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First Baptist Church of Arlington, Arlington, Texas Historical Marker

First Baptist Church of Arlington, Arlington, Texas Historical Marker
First Baptist Church
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In the 1870s this church was organized at Johnson Station, an early Tarrant County settlement and stagecoach stop. In 1876 the Texas and Pacific Railroad built a line through the area and founded Arlington. The church and other institutions moved to the new town. Worship services were held at several meeting sites before the congregation built a sanctuary at Pecan and Abram Streets in 1917. That Church building burned in 1944, and an auditorium was constructed on South Center Street in 1947. A new sanctuary at this location was added in 1959. (1982)

Saint Mark Baptist Church McKinney Texas Historical Marker

Saint Mark Baptist Church McKinney Texas Historical Marker
Church names
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The congregation was organized in 1879 by two preachers, the Rev. Dick White and a Rev. Jones, who conducted prayer meetings in area homes. The first church services were held on the farm of Isaac Graves, northeast of McKinney. Originally known as the Free Missionary Baptist Church, the name became Saint Mark in 1886. That same year the church purchased this property and built a brush arbor. A one-room frame building served as the first sanctuary. The present brick edifice was constructed in 1960 during the 1942-1974 pastorate of the Rev. B.T. Jones. (1980) Incise on back: Church Families A. Beavers S. Bell Jr. R.GV. Cofield O.H. Ellis E. Jackson J. Jackson R. Jones E. Killion J. Mack B. Martin L. Newsome A.L. Pearson Geo. Pearson E.T. Robinson E. Smith L. Wattley W.J. Wattley Rev. Erie D. Fields, Pastor

First Baptist Church of Rice, Rice, Texas Historical Marker

First Baptist Church of Rice, Rice, Texas Historical Marker
First Baptist Church
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On Feb. 21, 1875, three years after a rail line was built to the area, a group of local residents met to organize this congregation. Early worship services were conducted in the community schoolhouse. In 1894 a sanctuary was constructed at this site on land acquired from Rice Institute, a Houston organization founded by railroadman William Marsh Rice, for whom this town was named. For over a century, the First Baptist Church has led in the development of the area. Its role in the community continues to reflect the ideals of its pioneer founders.

First Baptist Church of Farmers Branch, Farmers Branch, Texas Historical Marker

First Baptist Church of Farmers Branch, Farmers Branch, Texas Historical Marker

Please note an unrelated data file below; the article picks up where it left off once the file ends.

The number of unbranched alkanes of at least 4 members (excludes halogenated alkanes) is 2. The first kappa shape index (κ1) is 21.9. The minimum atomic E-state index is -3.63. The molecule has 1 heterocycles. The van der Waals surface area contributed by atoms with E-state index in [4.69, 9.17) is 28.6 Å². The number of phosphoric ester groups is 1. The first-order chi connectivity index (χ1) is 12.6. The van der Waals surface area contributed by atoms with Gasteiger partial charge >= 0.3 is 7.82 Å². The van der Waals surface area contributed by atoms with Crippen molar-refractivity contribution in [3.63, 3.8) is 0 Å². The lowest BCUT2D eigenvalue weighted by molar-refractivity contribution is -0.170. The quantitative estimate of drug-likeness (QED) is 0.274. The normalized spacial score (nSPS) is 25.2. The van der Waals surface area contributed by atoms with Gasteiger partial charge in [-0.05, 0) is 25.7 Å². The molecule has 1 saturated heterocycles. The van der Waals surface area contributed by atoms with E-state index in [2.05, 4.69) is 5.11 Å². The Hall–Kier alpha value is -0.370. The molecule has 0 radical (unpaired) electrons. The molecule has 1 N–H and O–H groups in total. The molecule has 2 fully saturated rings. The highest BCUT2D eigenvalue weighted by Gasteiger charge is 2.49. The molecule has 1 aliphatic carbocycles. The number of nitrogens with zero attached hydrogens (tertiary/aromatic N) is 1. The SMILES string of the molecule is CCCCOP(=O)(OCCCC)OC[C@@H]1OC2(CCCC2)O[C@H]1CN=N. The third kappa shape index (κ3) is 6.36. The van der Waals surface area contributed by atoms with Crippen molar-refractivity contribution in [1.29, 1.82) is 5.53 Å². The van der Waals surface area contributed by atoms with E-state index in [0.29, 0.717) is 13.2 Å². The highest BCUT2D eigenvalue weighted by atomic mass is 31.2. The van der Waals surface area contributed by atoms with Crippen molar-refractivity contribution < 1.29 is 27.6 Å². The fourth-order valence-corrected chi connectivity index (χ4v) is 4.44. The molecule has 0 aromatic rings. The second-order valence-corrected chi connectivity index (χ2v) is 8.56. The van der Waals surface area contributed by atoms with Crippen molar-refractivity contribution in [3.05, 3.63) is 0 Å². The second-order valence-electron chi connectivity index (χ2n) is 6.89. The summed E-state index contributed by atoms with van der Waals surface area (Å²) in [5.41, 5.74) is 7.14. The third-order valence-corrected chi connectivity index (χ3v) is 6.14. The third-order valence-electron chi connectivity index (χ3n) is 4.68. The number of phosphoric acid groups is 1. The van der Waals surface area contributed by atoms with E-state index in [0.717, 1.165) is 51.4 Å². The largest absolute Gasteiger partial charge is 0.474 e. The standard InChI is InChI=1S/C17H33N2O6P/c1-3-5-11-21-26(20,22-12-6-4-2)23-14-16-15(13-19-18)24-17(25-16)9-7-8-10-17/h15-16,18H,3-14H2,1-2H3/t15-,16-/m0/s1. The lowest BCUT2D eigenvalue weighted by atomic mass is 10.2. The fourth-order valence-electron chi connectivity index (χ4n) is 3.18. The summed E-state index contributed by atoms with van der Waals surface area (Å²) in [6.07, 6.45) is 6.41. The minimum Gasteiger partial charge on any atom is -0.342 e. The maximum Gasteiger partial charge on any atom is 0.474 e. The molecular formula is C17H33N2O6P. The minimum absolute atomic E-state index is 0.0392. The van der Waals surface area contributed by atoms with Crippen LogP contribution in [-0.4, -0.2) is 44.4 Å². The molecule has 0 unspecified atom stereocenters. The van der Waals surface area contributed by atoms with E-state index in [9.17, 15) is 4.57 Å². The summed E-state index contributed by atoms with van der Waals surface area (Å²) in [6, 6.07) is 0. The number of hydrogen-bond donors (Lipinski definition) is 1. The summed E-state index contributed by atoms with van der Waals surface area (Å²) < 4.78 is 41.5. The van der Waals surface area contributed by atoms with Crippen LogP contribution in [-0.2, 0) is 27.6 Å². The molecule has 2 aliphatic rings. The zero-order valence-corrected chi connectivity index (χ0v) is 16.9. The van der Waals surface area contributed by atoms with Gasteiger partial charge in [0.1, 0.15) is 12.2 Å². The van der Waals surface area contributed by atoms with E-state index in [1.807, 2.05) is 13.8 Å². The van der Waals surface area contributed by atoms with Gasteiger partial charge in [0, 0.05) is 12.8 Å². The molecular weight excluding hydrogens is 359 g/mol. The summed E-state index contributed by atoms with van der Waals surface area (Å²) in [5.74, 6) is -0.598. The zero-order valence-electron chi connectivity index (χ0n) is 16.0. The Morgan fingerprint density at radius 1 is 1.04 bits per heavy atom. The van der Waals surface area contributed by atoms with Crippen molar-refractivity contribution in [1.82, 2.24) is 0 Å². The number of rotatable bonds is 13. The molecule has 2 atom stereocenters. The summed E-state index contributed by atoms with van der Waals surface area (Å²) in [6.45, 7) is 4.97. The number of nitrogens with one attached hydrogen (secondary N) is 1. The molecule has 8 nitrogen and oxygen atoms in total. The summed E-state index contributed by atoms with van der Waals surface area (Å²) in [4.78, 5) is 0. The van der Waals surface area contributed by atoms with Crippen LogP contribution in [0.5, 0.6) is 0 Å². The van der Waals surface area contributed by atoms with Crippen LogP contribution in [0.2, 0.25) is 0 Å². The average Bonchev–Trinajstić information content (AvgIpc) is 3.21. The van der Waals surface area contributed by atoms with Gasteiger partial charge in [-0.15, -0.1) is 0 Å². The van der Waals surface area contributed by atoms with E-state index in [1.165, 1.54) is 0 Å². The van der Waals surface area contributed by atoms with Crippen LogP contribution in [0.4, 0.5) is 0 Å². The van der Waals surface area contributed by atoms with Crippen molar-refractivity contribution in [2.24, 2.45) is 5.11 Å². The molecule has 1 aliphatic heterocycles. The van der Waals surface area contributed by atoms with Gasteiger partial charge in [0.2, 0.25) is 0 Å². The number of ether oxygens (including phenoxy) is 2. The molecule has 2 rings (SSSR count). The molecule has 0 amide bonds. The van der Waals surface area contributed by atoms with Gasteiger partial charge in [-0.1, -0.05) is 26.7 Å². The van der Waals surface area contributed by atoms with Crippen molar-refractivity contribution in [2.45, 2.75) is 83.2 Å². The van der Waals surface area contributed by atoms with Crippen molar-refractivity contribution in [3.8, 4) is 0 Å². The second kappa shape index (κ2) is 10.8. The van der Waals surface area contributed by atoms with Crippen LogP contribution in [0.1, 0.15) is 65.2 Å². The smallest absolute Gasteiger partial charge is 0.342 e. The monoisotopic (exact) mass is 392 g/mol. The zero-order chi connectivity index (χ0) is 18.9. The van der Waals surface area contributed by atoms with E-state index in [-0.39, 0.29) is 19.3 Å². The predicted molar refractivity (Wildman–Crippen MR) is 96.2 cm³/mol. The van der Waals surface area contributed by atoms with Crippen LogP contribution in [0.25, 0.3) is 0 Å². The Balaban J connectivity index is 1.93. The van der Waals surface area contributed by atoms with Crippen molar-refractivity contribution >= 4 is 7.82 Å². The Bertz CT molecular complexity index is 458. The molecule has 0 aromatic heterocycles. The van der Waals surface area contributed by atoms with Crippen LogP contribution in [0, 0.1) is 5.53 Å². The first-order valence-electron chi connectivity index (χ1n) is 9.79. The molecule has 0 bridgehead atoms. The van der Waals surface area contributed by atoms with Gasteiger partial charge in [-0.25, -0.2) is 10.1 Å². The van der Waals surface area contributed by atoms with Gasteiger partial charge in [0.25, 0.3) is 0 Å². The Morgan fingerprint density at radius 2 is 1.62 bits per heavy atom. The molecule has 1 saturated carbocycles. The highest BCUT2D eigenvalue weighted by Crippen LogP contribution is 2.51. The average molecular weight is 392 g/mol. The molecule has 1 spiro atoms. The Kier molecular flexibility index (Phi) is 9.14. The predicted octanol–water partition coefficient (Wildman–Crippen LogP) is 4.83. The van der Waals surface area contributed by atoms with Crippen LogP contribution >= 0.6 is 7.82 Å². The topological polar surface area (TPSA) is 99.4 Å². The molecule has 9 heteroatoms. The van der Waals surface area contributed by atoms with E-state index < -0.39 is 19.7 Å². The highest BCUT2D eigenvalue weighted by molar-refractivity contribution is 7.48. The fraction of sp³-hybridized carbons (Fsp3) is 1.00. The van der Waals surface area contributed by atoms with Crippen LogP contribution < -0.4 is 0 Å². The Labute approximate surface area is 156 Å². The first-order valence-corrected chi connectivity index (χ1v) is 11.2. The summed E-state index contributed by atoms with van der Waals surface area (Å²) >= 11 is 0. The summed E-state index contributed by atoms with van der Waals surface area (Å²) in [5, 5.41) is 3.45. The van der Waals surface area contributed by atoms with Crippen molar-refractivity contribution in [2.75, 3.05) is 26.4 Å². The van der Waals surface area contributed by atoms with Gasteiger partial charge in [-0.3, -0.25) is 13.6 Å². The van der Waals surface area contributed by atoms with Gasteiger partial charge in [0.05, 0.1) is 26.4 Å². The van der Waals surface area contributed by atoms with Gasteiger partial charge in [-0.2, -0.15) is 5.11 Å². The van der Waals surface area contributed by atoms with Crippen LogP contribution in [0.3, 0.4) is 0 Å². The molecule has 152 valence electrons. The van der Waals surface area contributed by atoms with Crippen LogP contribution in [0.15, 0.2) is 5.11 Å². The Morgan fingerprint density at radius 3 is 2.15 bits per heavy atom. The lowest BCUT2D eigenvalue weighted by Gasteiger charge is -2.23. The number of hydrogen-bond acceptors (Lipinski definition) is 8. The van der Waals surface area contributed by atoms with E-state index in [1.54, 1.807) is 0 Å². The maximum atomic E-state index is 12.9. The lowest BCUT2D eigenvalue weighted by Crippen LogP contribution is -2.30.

First Baptist Church
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Thomas and Sarah Keenan settled in Farmers Branch in 1842. They established a family cemetery when they buried their infant son on this site the following year. With the Rev. David Myers, the Keenans organized the Union Baptist Church in 1846, meeting in a structure on cemetery property. That group of Baptists moved to nearby Carrollton; in 1870, in order to reestablish Baptist worship in Farmers Branch, twelve members of the Union Baptist Church organized the Farmers Branch Missionary Baptist Church. Services were first held in the Farmers Branch School, which was probably located about two miles east of the cemetery. The first pastor was the Rev. George W. Good, whose parents had settled in the area many years before. By 1877, church membership had grown to 96. Deed records indicate that ownership of the property on this site was transferred from Thomas Keenan to trustees of the Farmers Branch Missionary Baptist Church in 1893. The congregation grew steadily, and many changes took place after 1930. In 1931 a new church building was erected, and another addition was made in 1944. The name of the church was changed to First Baptist Church of Farmers Branch in 1951. An auditorium was erected in 1956, and a church library was established in 1959. As membership continued to increase, new structures were erected, such as two educational buildings in 1960 and 1963 and a new sanctuary in 1986. The First Baptist Church of Farmers Branch supports such organizations as the Woman’s Missionary Union and the brotherhood program. The church follows in the traditions of its ancestors through domestic and foreign mission work, community service, religious education and worship. (1999)

First Baptist Church of Johnson City, Johnson City, Texas Historical Marker

First Baptist Church of Johnson City, Johnson City, Texas Historical Marker
First Baptist Church
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In 1879, on July 19-20 or August 16-17, seven members formed the Missionary Baptist Church of Christ, present First Baptist Church. The Rev. James E. Bell (b. 1843) held services in the schoolhouse. Lumber for the original church building, erected here in 1900, was hauled in wagons from Austin. A 5,500-square feet building dedicated in 1951 and destroyed by fire in 1966 was replaced by the present structure in 1968. Some members of President Lyndon B. Johnson’s family attended this church. In 1978 mission work of the church expanded to include sponsorship of Pedernales Valley Mission. (1979)

Trinity Church Historic Site Marker